Reuters – Analysis: Peru’s Humala dares to go where Lula never went

“(Reuters) – Peru’s leftist President-elect Ollanta Humala, who takes office on Thursday, has dared to move further toward the center, if not the right, than the man he emulated during his campaign — Brazil’s former President Luiz Inacio Lula da Silva.”

“… the cabinet Humala has assembled, by nearly every measure, is more conservative than the one Lula put together when he took office in Brazil in 2003. That suggests Humala will keep the existing economic model intact while intensifying the fight against poverty that afflicts a third of Peruvians.”

“Humala stunned skeptical investors last week by appointing a veritable “dream team” of two respected economists who are adored by Wall Street to lead the Finance Ministry (Luis Miguel Castilla) and central bank (Julio Velarde). Peru’s stock market rallied and its currency hit a three-year high on the news.”

“Both officials, who have doctorates in economics from top U.S. universities, worked for outgoing President Alan Garcia, a fervent believer in free markets Humala once railed against for benefiting the rich instead of the poor.”

“Humala also chose a prominent exporter to lead the Trade Ministry — a move that ensures the country’s many free-trade agreements with partners ranging from China to the United States will be honored.”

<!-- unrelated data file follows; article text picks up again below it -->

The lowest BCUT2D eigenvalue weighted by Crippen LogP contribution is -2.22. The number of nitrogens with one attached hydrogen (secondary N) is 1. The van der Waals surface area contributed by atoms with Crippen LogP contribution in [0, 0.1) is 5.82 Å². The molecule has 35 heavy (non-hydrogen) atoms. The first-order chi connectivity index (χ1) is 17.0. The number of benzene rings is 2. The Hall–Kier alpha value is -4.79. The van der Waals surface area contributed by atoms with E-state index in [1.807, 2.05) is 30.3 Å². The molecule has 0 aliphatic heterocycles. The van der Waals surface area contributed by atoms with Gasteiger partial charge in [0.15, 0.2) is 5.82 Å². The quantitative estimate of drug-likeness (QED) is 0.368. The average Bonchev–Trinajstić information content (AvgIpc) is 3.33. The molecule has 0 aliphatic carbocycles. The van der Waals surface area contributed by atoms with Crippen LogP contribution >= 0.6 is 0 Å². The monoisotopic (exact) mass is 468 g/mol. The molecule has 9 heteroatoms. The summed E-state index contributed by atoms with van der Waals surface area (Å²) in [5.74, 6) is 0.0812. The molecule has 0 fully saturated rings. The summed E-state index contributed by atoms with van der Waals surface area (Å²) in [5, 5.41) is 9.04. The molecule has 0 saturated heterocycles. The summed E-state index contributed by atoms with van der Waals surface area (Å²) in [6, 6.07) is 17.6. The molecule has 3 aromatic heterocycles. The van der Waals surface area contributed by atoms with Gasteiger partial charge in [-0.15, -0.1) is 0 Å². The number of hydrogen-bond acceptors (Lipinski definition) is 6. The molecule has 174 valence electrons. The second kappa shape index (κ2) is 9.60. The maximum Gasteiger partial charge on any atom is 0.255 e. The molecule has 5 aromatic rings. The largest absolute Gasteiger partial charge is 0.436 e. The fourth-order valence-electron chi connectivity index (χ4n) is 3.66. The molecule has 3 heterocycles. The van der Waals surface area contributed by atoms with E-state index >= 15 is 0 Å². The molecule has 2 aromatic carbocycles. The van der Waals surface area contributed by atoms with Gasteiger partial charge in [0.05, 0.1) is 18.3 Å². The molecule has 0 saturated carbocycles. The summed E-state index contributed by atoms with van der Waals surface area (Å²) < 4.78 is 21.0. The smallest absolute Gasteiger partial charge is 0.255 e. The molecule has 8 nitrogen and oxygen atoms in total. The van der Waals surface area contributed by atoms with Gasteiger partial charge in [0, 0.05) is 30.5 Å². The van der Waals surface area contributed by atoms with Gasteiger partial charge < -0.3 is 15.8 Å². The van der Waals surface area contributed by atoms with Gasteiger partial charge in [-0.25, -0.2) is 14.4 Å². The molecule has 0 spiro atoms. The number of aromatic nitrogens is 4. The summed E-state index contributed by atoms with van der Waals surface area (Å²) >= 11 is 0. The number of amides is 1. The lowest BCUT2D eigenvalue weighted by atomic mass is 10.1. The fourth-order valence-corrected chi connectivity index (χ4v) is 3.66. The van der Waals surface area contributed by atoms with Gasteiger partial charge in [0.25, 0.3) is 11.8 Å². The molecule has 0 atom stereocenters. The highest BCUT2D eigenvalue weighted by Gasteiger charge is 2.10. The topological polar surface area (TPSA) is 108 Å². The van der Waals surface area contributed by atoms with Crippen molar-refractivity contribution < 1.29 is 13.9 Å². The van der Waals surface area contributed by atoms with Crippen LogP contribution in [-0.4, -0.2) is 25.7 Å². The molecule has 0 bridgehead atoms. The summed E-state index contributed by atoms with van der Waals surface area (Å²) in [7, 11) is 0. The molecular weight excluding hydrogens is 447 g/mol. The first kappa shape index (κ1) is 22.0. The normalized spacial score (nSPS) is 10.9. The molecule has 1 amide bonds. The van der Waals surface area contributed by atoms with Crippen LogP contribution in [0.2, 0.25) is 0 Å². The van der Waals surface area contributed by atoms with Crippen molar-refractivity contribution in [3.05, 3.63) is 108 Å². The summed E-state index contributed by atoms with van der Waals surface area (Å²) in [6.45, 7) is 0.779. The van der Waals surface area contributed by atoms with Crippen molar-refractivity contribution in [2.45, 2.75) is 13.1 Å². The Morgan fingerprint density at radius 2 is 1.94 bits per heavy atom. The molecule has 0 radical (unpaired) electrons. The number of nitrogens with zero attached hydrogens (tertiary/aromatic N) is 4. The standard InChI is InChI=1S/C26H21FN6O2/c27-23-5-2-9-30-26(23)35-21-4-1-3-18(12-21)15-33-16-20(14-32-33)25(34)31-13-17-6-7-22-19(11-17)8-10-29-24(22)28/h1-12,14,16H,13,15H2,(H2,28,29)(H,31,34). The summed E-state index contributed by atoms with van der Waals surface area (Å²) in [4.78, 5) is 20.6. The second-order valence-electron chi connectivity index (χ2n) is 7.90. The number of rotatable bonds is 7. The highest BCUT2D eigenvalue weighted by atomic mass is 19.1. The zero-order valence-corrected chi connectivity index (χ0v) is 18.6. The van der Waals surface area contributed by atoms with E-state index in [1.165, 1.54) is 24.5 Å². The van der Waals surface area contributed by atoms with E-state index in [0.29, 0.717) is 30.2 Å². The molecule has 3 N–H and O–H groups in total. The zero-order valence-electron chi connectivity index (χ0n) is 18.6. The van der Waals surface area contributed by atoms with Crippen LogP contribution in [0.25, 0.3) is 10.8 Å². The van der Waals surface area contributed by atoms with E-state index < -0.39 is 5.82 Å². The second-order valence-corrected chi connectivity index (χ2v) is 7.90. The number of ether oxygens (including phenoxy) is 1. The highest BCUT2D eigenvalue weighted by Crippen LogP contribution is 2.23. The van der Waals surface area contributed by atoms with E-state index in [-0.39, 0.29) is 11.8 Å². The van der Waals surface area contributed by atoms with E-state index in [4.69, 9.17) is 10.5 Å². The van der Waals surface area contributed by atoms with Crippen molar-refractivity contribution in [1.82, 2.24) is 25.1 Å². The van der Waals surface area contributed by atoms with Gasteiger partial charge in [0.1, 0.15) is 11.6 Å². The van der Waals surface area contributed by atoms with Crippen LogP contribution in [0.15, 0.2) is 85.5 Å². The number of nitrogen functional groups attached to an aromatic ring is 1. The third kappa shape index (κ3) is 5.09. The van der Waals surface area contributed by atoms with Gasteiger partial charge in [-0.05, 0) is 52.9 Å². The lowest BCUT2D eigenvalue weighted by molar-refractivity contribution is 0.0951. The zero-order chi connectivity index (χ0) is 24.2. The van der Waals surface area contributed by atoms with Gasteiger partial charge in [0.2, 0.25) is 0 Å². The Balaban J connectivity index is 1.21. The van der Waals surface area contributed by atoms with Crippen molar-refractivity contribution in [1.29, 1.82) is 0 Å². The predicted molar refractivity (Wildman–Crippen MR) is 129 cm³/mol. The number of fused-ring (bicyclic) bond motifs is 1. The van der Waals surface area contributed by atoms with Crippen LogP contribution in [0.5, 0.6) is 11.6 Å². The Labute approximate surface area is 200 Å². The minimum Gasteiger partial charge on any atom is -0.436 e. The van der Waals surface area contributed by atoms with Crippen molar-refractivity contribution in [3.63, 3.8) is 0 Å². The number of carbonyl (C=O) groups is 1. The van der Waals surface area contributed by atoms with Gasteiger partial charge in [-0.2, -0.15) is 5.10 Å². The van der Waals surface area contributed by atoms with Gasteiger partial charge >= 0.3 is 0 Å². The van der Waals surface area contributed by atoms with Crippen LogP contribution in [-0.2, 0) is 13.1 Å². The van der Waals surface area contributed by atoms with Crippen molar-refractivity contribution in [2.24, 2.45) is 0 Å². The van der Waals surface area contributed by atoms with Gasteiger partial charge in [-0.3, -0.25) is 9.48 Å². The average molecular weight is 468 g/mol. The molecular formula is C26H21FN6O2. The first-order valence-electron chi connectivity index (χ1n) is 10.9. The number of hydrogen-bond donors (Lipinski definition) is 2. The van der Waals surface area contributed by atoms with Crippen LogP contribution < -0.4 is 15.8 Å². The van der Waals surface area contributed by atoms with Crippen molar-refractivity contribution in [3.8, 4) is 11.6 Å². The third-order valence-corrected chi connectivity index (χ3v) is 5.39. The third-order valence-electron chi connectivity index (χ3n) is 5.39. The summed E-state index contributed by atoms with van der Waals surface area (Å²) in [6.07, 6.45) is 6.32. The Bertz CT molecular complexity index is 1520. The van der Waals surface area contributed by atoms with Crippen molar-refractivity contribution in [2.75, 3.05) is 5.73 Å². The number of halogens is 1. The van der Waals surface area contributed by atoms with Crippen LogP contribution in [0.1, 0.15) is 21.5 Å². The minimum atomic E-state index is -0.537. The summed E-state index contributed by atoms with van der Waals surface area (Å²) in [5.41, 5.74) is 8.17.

“So far, Humala has faced relatively little rancor in his party for moving toward the center, whereas Lula spent years taming hardliners in his Workers’ Party who complained he had sold his soul to capitalism after making three unsuccessful bids for the presidency as a strident leftist.”

“Lula’s first cabinet was stacked with party insiders, but in Humala’s 18-member Cabinet there are few people who could be regarded as leftists and only several hail from his Gana Peru party, which, unlike the Workers’ Party in Brazil, has a short history and little institutional depth. Most are technocrats, businessmen, or members of the Peru Posible party that Humala hopes will vote with his party in Congress to give it a majority.”

“Lula’s first chief of staff was Jose Dirceu, a former radical who spent time in jail before fleeing to exile in Communist Cuba. Humala’s cabinet chief is Salomon Lerner, a millionaire businessman who has collaborated with governments of virtually every political stripe since the 1970s.”

“But Humala did borrow at least one page from Lula’s playbook when he appointed his cabinet. He named as culture minister Grammy award-winning singer Susana Baca, an important figure in Afro-Peruvian music. She is a contemporary of Brazilian pop star Gilberto Gil, who was Lula’s first minister of culture and sometimes gave impromptu guitar performances after policy speeches.”


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